Cárcel (Spanish for “prison, jail”) comes form the Latin for the same, carcer. Note that the words are almost identical except for the l/r swap — a very common switch linguistically (think of the Japanese, who pronounce both interchangeably, “Frushing meadows! Frushing meadows!” as they joke in New York).
From that same Latin root carcer, we get two English words.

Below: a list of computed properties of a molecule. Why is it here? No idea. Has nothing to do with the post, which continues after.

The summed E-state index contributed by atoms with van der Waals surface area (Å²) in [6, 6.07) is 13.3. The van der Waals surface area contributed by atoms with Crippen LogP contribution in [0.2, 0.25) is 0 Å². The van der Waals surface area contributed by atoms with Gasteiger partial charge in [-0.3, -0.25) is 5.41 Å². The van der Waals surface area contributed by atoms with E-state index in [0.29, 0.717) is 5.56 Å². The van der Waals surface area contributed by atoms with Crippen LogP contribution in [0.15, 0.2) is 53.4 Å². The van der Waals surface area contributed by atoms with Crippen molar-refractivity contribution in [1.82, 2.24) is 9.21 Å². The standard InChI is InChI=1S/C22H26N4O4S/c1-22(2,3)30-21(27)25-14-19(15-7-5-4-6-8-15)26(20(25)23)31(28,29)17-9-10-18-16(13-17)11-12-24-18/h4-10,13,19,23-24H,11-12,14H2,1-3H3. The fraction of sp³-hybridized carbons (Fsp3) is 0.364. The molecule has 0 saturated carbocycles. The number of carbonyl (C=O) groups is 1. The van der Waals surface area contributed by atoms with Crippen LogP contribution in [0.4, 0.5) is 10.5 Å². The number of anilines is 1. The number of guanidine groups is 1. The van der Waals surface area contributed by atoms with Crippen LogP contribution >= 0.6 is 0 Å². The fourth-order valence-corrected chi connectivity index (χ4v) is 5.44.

More directly, Incarceration. That makes sense — incarcerating is going to jail! We can see the c‑r-c root in both.
More subtly, we also get the English cancel. The English made the same l/r shift as the Spanish — but, as it came via French, the first ‑r- became an ‑n-. But that’s a French pattern for another day!